Water, Water, Everywhere

Christmas FloodsThis blog has been sadly neglected for the past few weeks. We went to England to visit my family for the holiday season. I had intended to keep up the posts, though only occasionally, but with one thing and another that didn’t happen.

We stayed at my mum’s house for most of our time in England. Her house, the house I grew up in, is in a village part way between the towns of Maidstone and Tonbridge in Kent. Three rivers flow through this village and join up before carrying onwards as one larger river. It’s not unusual for the biggest of the rivers, the river Medway, to flood in the winter. There is a large field on the outskirts of the village that usually acts as a barrier to prevent the river causing too much trouble, though sometimes it does spill onto the road by that field. The river Beult which runs through the centre of the village also rises slightly most winters, but here again there is a barrier – this time in the form of gardens.

This year the winter weather was wetter than usual. We had storms of high winds and pounding rain. We were out on the evening of the 23rd and returned late at night, finding that the Medway was already across the field and beginning to pool on the road. We walked down on Christmas Eve morning to find the road closed having been completely submerged. The houses near the rivers were preparing their flood defences. A converted boathouse by the Beult (which, unsurprisingly, has a propensity to flooding) has a ‘skirt’ to keep the water out. Other houses blocked up their doorways with sand bags.

The rain continued through the day. The village is something of a “plughole” – it gets run-off water from all around, which really does not help the situation. When we went down Christmas morning to see how the floods were doing the difference was amazing. The whole lower road of the village was now a river itself. Locals were going out on boats to rescue people from their houses. We later discovered that a flood barrier had been opened in order to prevent a larger town flooding. There had been a similar event back in 2000, but from what I remember it was not quite as severe.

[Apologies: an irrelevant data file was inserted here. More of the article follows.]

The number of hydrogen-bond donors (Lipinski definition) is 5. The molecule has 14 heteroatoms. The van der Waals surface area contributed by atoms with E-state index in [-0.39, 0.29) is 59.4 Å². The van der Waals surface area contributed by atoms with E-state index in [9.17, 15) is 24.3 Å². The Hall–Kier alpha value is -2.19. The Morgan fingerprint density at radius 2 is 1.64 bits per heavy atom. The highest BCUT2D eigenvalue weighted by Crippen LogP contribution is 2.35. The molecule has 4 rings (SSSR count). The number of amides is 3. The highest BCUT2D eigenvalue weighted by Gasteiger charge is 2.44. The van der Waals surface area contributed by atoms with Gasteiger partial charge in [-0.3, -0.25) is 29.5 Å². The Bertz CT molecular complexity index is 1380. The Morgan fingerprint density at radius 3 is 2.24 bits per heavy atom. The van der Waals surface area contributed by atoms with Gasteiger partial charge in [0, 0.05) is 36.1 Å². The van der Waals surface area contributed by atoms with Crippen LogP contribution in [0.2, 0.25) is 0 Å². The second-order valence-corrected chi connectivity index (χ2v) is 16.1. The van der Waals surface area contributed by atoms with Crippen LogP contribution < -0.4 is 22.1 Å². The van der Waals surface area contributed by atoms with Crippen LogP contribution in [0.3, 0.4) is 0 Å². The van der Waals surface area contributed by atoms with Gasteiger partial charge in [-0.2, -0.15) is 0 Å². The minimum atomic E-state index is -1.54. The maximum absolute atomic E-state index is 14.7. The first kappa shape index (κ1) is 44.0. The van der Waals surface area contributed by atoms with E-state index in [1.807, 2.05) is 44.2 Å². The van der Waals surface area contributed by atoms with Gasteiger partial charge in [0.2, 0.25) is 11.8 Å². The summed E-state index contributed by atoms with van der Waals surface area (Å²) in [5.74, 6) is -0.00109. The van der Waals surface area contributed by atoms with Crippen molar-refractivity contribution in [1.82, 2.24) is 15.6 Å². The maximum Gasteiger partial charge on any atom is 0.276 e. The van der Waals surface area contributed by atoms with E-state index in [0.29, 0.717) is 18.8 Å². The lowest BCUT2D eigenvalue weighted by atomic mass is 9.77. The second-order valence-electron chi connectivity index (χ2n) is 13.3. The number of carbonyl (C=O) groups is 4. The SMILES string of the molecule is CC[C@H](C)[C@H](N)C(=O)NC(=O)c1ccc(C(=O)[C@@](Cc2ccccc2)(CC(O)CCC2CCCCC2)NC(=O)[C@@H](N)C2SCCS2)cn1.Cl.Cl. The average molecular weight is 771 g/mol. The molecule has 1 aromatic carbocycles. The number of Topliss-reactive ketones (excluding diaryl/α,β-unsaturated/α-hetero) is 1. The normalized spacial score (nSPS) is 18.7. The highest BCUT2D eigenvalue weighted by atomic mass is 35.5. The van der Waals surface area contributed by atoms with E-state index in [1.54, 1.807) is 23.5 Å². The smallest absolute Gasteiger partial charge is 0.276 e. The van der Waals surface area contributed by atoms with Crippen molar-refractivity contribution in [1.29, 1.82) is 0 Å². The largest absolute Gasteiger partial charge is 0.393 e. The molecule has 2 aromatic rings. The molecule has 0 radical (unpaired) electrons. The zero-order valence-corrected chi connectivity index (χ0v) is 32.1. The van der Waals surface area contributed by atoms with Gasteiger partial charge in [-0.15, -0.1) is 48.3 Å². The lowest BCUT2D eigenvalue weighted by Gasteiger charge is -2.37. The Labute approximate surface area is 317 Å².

Many, many houses were flooded on Christmas Day. Even some that were considered high enough to avoid the water levels were caught. My mum’s house in the High Street (which is not the lower road, as the news constantly reported it to be) is too high to be flooded so avoided that fate. We were affected though – the floods meant it was next to impossible to leave the village, so we were pretty much stranded. We also had power failures to contend with. Christmas evening into Boxing day we were without power for near on twenty four hours which meant it got very, very cold!

The flood levels did go back down surprisingly quickly, though the damage was already done to the houses that flooded. We managed to get some pictures of the floods, and I think they tell the story pretty well.

Christmas Eve:

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Christmas Day:

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Aftermath:

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Love,

Lady Joyful

P.S. The blog should get back on track by next weekend at the latest – we’ve already got a Cat-urday post in the works!

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4 thoughts on “Water, Water, Everywhere

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